Thursday, July 08, 2010

The truth about internet advertising

Most people don't spend a lot of time thinking about the magic that takes place behind the scenes when they are on the internet. When it comes to advertising, tailored ads often lead people to assume that the advertisers know something about them and that often creeps them out. In most cases, it is not the advertiser who knows about you but the site you are visiting knows you. Or the personalisation is based on assumed demographics. Or information that you've provided to the company that serves the ads on behalf of others. It is seldom because the site you are visiting has sold your data to the advertisers.

For example, Facebook often serves me ads that seem to know about my age, marital status and some of my interests. The advertisers don't know any of that information about me, but Facebook does. If a business asks Facebook to present its ads to a particular group of users, such as handsome, young, brilliant privacy lawyers, I'll see that ad. The company that bought the ad will not learn anything about me unless I click the ad and decide to give them my personal information.

This great article, forwarded to me by a friend, explains a lot about the myths and realities of online advertising: Privacy MythBusters: No, Facebook Doesn’t Give Advertisers Your Data!:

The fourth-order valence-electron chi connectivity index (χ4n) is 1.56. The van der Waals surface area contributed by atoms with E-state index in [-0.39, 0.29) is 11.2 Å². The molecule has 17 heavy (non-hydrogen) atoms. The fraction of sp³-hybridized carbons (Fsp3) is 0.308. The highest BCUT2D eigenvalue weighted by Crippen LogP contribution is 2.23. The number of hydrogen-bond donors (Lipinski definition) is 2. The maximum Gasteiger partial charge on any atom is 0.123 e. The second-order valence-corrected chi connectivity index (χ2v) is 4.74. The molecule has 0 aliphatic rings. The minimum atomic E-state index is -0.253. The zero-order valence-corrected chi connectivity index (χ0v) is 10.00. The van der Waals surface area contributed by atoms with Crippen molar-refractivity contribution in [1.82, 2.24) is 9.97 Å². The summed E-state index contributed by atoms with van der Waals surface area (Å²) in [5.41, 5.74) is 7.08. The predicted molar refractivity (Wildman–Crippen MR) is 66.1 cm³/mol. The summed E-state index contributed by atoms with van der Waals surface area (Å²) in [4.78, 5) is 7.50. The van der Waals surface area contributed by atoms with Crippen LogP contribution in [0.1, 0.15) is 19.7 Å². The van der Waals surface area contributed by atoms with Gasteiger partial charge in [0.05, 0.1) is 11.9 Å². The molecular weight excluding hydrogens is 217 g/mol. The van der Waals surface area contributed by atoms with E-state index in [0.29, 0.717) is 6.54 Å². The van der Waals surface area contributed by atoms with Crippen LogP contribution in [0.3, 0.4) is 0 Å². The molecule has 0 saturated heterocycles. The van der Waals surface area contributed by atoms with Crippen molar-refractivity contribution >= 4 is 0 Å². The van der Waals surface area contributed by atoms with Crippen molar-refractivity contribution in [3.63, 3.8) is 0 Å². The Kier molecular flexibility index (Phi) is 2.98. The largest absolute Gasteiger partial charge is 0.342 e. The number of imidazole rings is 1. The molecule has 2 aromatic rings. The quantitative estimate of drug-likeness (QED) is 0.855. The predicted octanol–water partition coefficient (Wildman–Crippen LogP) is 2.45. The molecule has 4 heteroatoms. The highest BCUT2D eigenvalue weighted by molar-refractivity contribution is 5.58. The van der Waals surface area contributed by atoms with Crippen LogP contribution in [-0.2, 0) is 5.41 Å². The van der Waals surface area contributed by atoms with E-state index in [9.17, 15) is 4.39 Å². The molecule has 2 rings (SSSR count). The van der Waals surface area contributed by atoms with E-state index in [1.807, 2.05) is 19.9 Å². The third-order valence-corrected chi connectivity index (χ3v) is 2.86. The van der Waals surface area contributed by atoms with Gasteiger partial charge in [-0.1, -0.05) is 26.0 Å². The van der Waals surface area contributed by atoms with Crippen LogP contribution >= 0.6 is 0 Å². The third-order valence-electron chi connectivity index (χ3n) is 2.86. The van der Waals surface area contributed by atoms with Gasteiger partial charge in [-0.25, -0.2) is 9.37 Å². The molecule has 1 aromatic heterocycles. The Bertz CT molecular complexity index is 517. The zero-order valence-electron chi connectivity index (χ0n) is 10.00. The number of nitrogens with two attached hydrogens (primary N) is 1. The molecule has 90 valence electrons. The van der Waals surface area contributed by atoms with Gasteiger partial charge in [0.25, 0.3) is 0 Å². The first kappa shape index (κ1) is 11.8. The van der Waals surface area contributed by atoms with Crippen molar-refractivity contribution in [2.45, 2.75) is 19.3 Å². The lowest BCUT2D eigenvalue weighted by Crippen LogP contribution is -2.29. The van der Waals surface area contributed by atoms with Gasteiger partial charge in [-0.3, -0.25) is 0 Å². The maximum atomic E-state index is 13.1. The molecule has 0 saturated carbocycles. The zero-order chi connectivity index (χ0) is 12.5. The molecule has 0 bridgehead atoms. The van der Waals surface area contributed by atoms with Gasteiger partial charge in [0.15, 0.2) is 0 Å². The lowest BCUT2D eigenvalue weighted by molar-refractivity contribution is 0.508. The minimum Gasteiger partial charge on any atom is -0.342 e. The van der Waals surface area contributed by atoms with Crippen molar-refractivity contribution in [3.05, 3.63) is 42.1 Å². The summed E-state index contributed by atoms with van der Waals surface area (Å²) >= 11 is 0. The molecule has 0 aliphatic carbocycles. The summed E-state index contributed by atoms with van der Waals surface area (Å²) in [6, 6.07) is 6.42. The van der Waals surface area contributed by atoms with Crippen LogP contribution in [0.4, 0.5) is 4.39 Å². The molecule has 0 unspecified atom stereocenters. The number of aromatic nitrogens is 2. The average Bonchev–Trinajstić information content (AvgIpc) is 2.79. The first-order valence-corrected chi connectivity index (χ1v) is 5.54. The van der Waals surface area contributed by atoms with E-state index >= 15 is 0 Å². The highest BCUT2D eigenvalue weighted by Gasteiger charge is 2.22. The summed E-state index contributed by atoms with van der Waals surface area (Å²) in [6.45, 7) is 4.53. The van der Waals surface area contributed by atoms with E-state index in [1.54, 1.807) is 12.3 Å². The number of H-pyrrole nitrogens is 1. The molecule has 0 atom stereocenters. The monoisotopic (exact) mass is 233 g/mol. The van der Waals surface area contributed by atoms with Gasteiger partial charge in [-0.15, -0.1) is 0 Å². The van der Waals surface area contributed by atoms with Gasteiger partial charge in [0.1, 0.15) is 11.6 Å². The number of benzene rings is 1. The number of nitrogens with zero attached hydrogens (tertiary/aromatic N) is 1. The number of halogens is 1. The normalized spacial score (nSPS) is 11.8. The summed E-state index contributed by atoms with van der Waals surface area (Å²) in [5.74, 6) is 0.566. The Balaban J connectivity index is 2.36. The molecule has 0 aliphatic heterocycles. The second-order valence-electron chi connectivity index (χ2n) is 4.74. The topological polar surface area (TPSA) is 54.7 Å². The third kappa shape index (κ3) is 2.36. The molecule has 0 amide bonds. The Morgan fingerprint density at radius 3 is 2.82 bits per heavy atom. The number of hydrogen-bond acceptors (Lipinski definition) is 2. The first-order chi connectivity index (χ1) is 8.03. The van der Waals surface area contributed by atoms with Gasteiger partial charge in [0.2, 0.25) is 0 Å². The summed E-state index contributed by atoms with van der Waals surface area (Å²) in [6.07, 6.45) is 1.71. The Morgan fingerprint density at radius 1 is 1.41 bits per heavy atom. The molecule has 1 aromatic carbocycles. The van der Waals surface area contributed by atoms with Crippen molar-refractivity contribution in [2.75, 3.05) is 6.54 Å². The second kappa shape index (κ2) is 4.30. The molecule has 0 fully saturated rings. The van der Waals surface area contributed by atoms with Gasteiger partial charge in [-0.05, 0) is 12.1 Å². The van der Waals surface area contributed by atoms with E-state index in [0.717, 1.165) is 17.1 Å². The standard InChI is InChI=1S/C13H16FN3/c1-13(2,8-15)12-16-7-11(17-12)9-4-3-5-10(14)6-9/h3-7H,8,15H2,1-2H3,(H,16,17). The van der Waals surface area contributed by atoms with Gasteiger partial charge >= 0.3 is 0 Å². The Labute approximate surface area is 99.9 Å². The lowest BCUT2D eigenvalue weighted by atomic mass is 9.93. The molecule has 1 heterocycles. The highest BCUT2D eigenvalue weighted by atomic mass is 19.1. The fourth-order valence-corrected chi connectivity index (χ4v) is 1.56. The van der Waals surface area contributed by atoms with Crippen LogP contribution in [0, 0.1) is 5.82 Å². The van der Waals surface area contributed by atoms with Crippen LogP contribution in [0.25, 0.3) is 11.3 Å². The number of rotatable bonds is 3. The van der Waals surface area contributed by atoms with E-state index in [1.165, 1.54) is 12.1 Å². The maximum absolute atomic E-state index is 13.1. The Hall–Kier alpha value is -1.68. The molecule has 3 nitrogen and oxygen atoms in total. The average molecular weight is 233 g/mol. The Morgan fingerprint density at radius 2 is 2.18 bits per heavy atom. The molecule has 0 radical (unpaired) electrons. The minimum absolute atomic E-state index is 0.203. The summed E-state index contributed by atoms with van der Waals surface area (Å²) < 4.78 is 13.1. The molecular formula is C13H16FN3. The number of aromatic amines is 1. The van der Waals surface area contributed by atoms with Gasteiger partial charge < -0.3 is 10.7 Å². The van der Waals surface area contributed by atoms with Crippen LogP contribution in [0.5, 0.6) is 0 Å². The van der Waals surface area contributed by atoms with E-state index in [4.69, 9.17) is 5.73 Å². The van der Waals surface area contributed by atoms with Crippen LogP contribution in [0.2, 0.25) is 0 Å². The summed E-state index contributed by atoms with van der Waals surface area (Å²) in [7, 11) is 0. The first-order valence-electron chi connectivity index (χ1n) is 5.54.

It’s a myth that Facebook is hell-bent on getting users to share more information more widely for the sake of of advertisers. In fact, advertising on Facebook doesn’t involve sharing information about users with advertisers. In fact, advertisers buy ads that Facebook shows to users Facebook (or rather, its algorithms) thinks might be interested. If anything, sharing more information can actually help Facebook’s competitors if users take advantage of Facebook Connect’s data portability to port their data over to competing platforms. So the widely perceived conflict of interest between Facebook’s economic interests and users’ privacy just doesn’t exist. The site gains from having more users spend more time on the site, not from tricking users into “giving up their privacy.”

1 comment:

Kevin said...

Good technical point. It makes me wonder, though, what do we mean by "privacy," anyway?

Your point is that "privacy" isn't violated because there's no living person (or no corporation whose work is done by living persons) who is actually gaining real human knowledge of personal details about me.

Fine as far as it goes. But is that the only things we're protecting as "privacy"?

Are we also protecting my right against having information provided for one purpose used for another purpose? (i.e. even where no actual human brains are directly involved in the process.)

I don't really know the answer to that, but it illustrates a point I've been ruminating on for some time ... is there really a core "privacy interest" that we clearly understand and know how to protect? Or is "privacy" just a convenient social label for a myriad of inter-related interests?